Browsing Research from April 2016 by Journal
Now showing items 1-2 of 2
Does intentional asphyxiation by strangulation have addictive properties?Background and aims Intentional asphyxiation leads to cerebral hypoxia, starving the brain of oxygen and inducing hypoxic euphoria, but carries a serious risk of accidental death, especially if practised alone. This article raises the question as to whether it could usefully be regarded as having addictive properties. Methods and results A review of the literature, together with eight case study vignettes, are presented. Intentional asphyxiation can occur with or without sexual activity. Initiation often occurs in adolescence, with development in some cases of an entrenched behaviour pattern, driven by a strong euphoriant effect, without adequate safeguarding from serious harm, and being undertaken by people with co‐morbidities. There does not appear to be strong evidence of seeking support for cessation of the practice. Discussion Intentional asphyxiation behaviours may have addictive properties and understanding this aspect of the problem may be fruitful in guiding research and interventions aimed at addressing it.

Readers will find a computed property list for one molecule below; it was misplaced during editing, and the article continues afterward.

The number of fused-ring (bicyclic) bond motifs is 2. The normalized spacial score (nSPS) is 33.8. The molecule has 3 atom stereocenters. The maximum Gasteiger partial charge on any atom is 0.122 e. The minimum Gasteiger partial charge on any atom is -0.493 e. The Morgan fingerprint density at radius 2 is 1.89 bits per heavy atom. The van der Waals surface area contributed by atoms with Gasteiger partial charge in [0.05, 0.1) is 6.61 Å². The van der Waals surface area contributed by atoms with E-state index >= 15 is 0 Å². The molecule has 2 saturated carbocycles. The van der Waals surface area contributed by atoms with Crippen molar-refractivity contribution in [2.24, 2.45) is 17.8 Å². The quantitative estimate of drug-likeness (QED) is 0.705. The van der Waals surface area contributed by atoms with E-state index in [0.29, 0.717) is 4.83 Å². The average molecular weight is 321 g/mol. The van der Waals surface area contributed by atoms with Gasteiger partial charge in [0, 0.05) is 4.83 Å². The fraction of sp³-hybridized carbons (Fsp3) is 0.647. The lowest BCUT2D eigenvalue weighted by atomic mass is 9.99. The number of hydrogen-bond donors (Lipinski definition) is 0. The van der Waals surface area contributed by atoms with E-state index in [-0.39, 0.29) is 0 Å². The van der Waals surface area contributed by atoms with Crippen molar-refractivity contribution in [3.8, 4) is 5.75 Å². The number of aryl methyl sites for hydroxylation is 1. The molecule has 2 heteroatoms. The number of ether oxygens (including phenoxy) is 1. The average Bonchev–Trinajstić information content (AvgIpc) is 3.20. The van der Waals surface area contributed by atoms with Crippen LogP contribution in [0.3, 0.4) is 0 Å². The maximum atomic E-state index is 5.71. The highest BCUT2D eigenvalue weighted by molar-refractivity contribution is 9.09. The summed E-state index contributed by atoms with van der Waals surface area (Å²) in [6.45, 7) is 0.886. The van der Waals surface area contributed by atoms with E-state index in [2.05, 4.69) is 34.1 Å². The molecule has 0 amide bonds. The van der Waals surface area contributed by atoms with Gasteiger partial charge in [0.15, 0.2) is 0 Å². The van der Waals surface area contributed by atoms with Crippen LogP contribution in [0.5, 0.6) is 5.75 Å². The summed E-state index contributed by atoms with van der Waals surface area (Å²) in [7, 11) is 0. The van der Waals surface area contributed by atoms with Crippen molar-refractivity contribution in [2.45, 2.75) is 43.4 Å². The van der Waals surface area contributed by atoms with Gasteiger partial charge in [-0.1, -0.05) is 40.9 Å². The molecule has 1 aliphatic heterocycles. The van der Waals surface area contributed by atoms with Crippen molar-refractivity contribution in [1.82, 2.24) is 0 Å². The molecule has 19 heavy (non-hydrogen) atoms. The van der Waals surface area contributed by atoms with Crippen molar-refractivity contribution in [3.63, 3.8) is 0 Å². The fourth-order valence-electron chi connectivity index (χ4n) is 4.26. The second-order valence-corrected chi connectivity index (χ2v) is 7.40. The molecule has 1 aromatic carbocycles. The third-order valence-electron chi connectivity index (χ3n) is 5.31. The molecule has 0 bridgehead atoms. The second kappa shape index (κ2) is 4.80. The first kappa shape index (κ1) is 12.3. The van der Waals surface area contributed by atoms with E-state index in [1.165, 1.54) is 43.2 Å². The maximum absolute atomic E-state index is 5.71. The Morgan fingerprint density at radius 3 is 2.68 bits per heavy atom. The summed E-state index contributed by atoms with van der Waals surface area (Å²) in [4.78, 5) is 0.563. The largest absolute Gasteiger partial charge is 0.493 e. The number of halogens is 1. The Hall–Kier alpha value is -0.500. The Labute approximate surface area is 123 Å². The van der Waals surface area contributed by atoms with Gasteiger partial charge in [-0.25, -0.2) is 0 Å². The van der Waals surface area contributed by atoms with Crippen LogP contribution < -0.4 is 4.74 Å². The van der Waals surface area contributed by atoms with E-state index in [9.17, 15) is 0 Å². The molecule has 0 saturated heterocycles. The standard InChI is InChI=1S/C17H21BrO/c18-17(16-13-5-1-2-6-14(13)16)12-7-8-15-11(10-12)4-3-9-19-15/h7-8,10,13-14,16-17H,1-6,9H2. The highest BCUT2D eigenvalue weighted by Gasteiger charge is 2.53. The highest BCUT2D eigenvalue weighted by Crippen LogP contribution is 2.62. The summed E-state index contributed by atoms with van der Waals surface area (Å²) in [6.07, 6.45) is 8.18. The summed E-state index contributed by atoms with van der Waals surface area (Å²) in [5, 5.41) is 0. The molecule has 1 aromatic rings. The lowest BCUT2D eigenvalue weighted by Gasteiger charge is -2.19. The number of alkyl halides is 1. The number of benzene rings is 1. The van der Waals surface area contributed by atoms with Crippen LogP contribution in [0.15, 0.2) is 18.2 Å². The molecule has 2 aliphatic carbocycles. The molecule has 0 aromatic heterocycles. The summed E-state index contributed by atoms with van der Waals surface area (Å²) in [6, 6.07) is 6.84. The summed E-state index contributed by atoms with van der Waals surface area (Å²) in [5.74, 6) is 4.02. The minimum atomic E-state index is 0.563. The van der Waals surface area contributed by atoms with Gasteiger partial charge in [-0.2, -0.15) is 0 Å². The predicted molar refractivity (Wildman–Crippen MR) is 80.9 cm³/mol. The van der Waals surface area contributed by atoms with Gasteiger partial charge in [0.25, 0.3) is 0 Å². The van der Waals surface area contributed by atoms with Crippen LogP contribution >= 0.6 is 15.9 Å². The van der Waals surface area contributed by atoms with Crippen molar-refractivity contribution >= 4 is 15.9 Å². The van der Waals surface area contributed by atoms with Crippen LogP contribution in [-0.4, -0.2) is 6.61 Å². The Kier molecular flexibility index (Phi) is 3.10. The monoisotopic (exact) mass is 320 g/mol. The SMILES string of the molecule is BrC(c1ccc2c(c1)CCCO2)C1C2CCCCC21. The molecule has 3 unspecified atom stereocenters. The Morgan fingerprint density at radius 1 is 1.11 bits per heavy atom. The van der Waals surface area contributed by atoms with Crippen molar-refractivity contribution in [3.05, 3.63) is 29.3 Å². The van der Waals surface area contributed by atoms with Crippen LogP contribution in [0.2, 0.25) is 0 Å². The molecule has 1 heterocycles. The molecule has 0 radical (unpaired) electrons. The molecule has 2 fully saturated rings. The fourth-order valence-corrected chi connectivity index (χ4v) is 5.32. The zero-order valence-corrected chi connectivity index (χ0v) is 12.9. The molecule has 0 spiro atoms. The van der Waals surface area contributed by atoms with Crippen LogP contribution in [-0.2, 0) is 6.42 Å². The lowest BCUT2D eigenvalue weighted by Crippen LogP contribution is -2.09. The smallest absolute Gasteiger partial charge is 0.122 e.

Valuing families' preferences for drug treatment: a discrete choice experimentThe burden on family members of those who are dependent on illicit drugs is largely unidentified despite the presence of significant negative financial, health and social impacts. This makes it difficult to provide appropriate services and support. This study aimed to assess the preferences for treatment attributes for heroin dependence among family members affected by the drug use of a relative and to obtain a measure of the intangible economic benefit. Discrete choice experiment. Data were analysed using mixed logit which accounted for repeated responses. Australia PARTICIPANTS: Eligible participants were Australian residents of 18+ years of age with a relative with problematic drug use. Complete data on 237 respondents were analysed; 21 invalid responses were deleted. Participant preference for likelihood of staying in treatment, family conflict, own health status, contact with police and monetary contribution to a charitable organisation providing treatment. All attributes were significant, and the results suggest there was a preference for longer time in treatment, less family discord, better own health status, less likelihood of their relative encountering police, and while they were willing to contribute to a charity for treatment to be available, they prefer to pay less not more. In order of relative importance, participants were willing to pay an additional $4.46 (95% CI 3.33-5.60) for treatment which resulted in an additional 1% of heroin users staying in treatment for longer than 3 months, $42.00 (95% CI 28.30-55.69) to avoid 5 days per week of family discord, $87.94 (95% CI 64.41-111.48) for treatment options that led to an improvement in their own health status, and $129.66 (95% CI 53.50-205.87) for each 1% decline in the chance of police contact. Drug treatment in Australia appears to have intangible benefits for affected family members. Families are willing to pay for treatment which reduces family discord, improves their own health, increases time in treatment and reduces contact with police. BACKGROUND AND AIMS DESIGN SETTING MEASUREMENTS FINDINGS CONCLUSIONS